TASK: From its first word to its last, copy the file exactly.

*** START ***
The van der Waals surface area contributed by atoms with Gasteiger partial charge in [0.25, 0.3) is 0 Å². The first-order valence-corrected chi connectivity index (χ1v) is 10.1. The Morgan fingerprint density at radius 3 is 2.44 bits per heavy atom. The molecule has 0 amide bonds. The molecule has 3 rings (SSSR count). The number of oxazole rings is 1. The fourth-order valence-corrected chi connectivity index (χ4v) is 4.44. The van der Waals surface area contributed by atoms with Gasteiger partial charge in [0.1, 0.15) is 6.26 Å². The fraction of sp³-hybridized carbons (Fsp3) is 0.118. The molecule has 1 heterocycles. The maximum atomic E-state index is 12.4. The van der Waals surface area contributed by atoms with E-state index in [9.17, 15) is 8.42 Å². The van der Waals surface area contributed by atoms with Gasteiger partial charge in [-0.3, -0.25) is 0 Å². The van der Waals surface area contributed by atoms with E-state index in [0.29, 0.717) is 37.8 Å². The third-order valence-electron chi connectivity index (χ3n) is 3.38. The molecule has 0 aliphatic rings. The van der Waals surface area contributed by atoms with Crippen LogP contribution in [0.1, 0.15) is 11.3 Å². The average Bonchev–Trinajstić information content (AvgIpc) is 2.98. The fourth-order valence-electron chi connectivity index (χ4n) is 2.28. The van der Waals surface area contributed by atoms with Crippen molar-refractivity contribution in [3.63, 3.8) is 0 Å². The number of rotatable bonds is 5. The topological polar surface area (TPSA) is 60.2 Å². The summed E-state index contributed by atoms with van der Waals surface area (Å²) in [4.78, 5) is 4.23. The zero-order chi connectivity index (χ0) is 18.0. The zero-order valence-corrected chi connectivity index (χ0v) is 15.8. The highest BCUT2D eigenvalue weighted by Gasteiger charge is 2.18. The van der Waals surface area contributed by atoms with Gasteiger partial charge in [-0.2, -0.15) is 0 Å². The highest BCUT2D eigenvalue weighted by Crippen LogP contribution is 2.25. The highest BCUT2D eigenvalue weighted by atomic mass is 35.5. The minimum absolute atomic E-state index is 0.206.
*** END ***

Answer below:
The van der Waals surface area contributed by atoms with Gasteiger partial charge in [0.25, 0.3) is 0 Å². The first-order valence-corrected chi connectivity index (χ1v) is 10.1. The Morgan fingerprint density at radius 3 is 2.44 bits per heavy atom. The molecule has 0 amide bonds. The molecule has 3 rings (SSSR count). The number of oxazole rings is 1. The fourth-order valence-corrected chi connectivity index (χ4v) is 4.44. The van der Waals surface area contributed by atoms with Gasteiger partial charge in [0.1, 0.15) is 6.26 Å². The fraction of sp³-hybridized carbons (Fsp3) is 0.118. The molecule has 1 heterocycles. The maximum atomic E-state index is 12.4. The van der Waals surface area contributed by atoms with E-state index in [9.17, 15) is 8.42 Å². The van der Waals surface area contributed by atoms with Gasteiger partial charge in [-0.3, -0.25) is 0 Å². The van der Waals surface area contributed by atoms with E-state index in [0.29, 0.717) is 37.8 Å². The third-order valence-electron chi connectivity index (χ3n) is 3.38. The molecule has 0 aliphatic rings. The van der Waals surface area contributed by atoms with Crippen LogP contribution in [0.1, 0.15) is 11.3 Å². The average Bonchev–Trinajstić information content (AvgIpc) is 2.98. The fourth-order valence-electron chi connectivity index (χ4n) is 2.28. The van der Waals surface area contributed by atoms with Crippen molar-refractivity contribution in [3.63, 3.8) is 0 Å². The number of rotatable bonds is 5. The topological polar surface area (TPSA) is 60.2 Å². The summed E-state index contributed by atoms with van der Waals surface area (Å²) in [4.78, 5) is 4.23. The zero-order chi connectivity index (χ0) is 18.0. The zero-order valence-corrected chi connectivity index (χ0v) is 15.8. The highest BCUT2D eigenvalue weighted by Gasteiger charge is 2.18. The van der Waals surface area contributed by atoms with Gasteiger partial charge in [-0.2, -0.15) is 0 Å². The highest BCUT2D eigenvalue weighted by Crippen LogP contribution is 2.25. The highest BCUT2D eigenvalue weighted by atomic mass is 35.5. The minimum absolute atomic E-state index is 0.206.